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Studdy, G.E. (1878-1948)

Cartoonist, Animator

Main image of Studdy, G.E. (1878-1948)

George Ernest Studdy was born in June 1878 in Devonport, England. He failed to follow his father's footsteps into a military career thanks to an accident with a pitchfork which injured his foot. After three years as a stockbroker, he attended evening classes at Heatherley's Art School, London, and studied animal anatomy at Calderon's Animal School. He had drawings accepted by Boy's Own and Comic Cuts and in 1912 was invited to submit regular weekly full-page illustrations to Sketch magazine.

During the 1920s and 1930s, his 'Studdy dog', soon named Bonzo, enjoyed a reputation as 'the most famous puppy dog in the world', appearing in advertisements, children's comics, and as a neon sign in Piccadilly Circus. Bonzo books, including Lucky Dip (1923) and Puppy Tails (1923), included colour plates of the dog alongside stories, puzzles and rhymes, and enjoyed translations in French and German. In October 1924, the film producer William A. Ward collaborated with Studdy and ten assistant artists to produce the first of 26 films featuring Bonzo for New Era Films. A Sausage Sensation (1924) premiered at Marble Arch Pavilion, London, and was attended by King George V and Queen Mary on their debut visit to a public cinema. Bonzo Broadcasted (1925) featured Bonzo in romantic mood, but also playing Hollywood characters like 'Bon Chaney'. The films ran for about ten minutes each, and were released throughout 1924 and 1925. In 1926 Studdy published an essay on his method, and a year later, introduced a cat called Ooloo, and created Donald McGill-style postcards, but he did not continue his involvement in the film industry. He died in July 1948.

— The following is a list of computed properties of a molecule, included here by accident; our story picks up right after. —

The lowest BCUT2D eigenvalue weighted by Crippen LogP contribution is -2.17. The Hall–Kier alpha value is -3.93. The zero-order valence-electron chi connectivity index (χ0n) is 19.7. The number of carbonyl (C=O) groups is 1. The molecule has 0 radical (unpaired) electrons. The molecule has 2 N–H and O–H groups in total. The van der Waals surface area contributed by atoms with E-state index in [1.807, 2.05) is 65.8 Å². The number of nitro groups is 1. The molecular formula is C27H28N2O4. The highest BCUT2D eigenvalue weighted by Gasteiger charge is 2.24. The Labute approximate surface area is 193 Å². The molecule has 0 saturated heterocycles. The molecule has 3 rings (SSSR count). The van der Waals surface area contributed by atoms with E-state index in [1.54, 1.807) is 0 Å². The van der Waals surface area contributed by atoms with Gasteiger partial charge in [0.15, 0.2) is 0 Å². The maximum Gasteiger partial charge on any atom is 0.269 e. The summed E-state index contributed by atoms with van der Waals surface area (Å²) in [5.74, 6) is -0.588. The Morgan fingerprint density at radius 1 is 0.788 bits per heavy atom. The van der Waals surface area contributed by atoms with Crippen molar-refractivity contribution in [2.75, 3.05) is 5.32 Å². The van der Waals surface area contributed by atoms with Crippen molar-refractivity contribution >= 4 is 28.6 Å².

Paul Wells, Reference Guide to British and Irish Film Directors

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